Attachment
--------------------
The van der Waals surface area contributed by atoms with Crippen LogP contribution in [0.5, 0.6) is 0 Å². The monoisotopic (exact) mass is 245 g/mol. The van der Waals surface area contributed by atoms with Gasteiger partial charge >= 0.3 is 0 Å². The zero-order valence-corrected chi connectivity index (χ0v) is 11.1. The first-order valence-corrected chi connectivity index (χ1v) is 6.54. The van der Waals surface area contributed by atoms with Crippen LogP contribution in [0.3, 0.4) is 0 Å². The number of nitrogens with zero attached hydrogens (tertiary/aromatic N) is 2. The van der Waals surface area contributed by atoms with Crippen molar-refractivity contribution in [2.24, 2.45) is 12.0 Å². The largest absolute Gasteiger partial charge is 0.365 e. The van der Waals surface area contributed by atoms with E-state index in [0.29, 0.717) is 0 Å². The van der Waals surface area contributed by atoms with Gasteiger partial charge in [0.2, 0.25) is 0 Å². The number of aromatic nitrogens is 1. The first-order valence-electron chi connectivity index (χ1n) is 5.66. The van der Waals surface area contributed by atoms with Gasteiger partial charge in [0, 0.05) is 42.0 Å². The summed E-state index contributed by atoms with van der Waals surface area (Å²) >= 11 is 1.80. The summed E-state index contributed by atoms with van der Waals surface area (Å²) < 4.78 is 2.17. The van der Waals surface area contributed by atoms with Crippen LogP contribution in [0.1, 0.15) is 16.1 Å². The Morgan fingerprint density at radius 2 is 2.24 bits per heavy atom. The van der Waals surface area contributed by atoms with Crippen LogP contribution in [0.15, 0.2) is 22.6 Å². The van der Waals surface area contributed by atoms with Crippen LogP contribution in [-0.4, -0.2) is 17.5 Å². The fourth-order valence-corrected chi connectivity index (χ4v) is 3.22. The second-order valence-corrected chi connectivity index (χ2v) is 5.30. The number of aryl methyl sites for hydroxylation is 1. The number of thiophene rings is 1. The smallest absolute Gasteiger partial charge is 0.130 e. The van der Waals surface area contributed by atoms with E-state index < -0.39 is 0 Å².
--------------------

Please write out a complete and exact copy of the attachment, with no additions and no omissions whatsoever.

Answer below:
The van der Waals surface area contributed by atoms with Crippen LogP contribution in [0.5, 0.6) is 0 Å². The monoisotopic (exact) mass is 245 g/mol. The van der Waals surface area contributed by atoms with Gasteiger partial charge >= 0.3 is 0 Å². The zero-order valence-corrected chi connectivity index (χ0v) is 11.1. The first-order valence-corrected chi connectivity index (χ1v) is 6.54. The van der Waals surface area contributed by atoms with Crippen LogP contribution in [0.3, 0.4) is 0 Å². The number of nitrogens with zero attached hydrogens (tertiary/aromatic N) is 2. The van der Waals surface area contributed by atoms with Crippen molar-refractivity contribution in [2.24, 2.45) is 12.0 Å². The largest absolute Gasteiger partial charge is 0.365 e. The van der Waals surface area contributed by atoms with E-state index in [0.29, 0.717) is 0 Å². The van der Waals surface area contributed by atoms with Gasteiger partial charge in [0.2, 0.25) is 0 Å². The number of aromatic nitrogens is 1. The first-order valence-electron chi connectivity index (χ1n) is 5.66. The van der Waals surface area contributed by atoms with Gasteiger partial charge in [0, 0.05) is 42.0 Å². The summed E-state index contributed by atoms with van der Waals surface area (Å²) >= 11 is 1.80. The summed E-state index contributed by atoms with van der Waals surface area (Å²) < 4.78 is 2.17. The van der Waals surface area contributed by atoms with Crippen LogP contribution in [0.1, 0.15) is 16.1 Å². The Morgan fingerprint density at radius 2 is 2.24 bits per heavy atom. The van der Waals surface area contributed by atoms with Crippen LogP contribution in [0.15, 0.2) is 22.6 Å². The van der Waals surface area contributed by atoms with Crippen LogP contribution in [-0.4, -0.2) is 17.5 Å². The fourth-order valence-corrected chi connectivity index (χ4v) is 3.22. The second-order valence-corrected chi connectivity index (χ2v) is 5.30. The number of aryl methyl sites for hydroxylation is 1. The number of thiophene rings is 1. The smallest absolute Gasteiger partial charge is 0.130 e. The van der Waals surface area contributed by atoms with E-state index < -0.39 is 0 Å².